NIH warns drug and device companies to post missing trial data 

“Hundreds of drug companies, medical device manufacturers, and universities owe the public a decade’s worth of missing data from clinical trials, federal officials warned last week.

New rules issued last week in the wake of a federal court ruling in February instructed clinical trial sponsors to submit missing data for trials conducted between 2007 and 2017 “as soon as possible.” For years, many trials conducted during that span have largely been exempted from reporting their data to ClinicalTrials.gov, a public database, meaning a decade of data about approved drugs and medical devices has never been made public.

The court’s ruling, and the federal government’s decision not to appeal it and instead to urge trial sponsors to submit the missing information, represent a major win for transparency advocates, who for years have fought to recover the decadelong gap in publicly available clinical trial data. …

The court ruling, and the resulting change in federal policy, come after years of reporting that has detailed how federal research agencies routinely fail to enforce their own rules regarding clinical trial transparency — which advocates say is critical for the public’s understanding of a given medicines’s safety and efficacy. …”

Pharmaceutical companies should publish more research open access – The BMJ

“Pharmaceutical companies fund around half of all biomedical research, but, in contrast to many public funders of research, only two companies (Takeda and Ipsen) mandate that all the research they fund must be published open access. Nevertheless, other pharmaceutical companies, including GlaxoSmithKline, are able to publish up to three quarters of the research they fund open access without a mandate. This is not bad when less than 50% of research overall is published open access….

Open Pharma has produced a position statement on open access that calls for journals to give authors who are publishing research funded by pharmaceutical companies the same rights as authors of research funded by public funders. In the 9 months since its launch, the position statement has gained over 150 endorsements, including eight publisher and 29 pharmaceutical company endorsements.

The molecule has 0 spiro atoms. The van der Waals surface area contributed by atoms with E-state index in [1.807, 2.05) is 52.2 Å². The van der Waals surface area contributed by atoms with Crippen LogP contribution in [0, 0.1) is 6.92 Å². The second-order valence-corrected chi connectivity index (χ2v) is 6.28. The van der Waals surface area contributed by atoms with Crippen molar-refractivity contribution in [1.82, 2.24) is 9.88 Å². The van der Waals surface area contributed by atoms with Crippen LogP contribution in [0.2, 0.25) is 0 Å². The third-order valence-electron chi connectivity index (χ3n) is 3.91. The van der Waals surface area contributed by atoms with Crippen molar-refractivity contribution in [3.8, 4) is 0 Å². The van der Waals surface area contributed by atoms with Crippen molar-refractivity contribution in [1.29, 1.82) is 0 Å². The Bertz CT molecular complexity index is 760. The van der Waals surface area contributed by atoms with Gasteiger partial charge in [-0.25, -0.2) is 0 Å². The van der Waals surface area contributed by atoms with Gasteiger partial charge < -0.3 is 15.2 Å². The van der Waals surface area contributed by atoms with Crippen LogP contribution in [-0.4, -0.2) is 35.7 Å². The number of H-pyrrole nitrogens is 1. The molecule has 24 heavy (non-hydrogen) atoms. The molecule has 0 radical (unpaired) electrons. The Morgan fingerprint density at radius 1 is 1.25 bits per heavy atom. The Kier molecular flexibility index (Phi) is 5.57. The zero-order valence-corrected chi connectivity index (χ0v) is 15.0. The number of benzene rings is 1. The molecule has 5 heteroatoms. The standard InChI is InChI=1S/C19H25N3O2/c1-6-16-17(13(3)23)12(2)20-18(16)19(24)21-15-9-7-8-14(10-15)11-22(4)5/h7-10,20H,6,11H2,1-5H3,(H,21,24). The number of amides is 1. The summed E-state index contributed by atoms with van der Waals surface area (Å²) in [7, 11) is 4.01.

The liveliest part of the roundtable meeting was when patients called for full open access to research. Patients have not usually been included in debates about open access because they have not been considered to be “end users” of research. Nowadays, not only do patients participate at each stage of the research life cycle, from clinical trial design to establishing patient-reported outcome measurements, but they are also increasingly involved in the creation and curation of scientific studies. Yet patients can access no more than one-quarter of published clinical research. …”

Proposing minimum requirements for announcing clinical trial results during the COVID-19 pandemic | Clinical Infectious Diseases | Oxford Academic

Abstract:  Recently, results from at least three major randomized clinical trials studying management of COVID-19 have been announced via press release without accompanying information. Given the unique nature of the pandemic, results of such trials often have immediate and worldwide relevance. Yet, while press releases serve the important purpose of disseminating top-level results quickly, they are inherently limited in scope, and rarely include sufficient data to inform practice. Herein, we propose a minimum set of trial characteristics and results to be released simultaneously with clinical trial announcements. This practice will ensure data related to management of COVID-19 can be used to appropriately impact care, while responding to the needs of diverse stakeholders in the scientific and publishing communities, as well as the public at large.

 

Against pandemic research exceptionalism | Science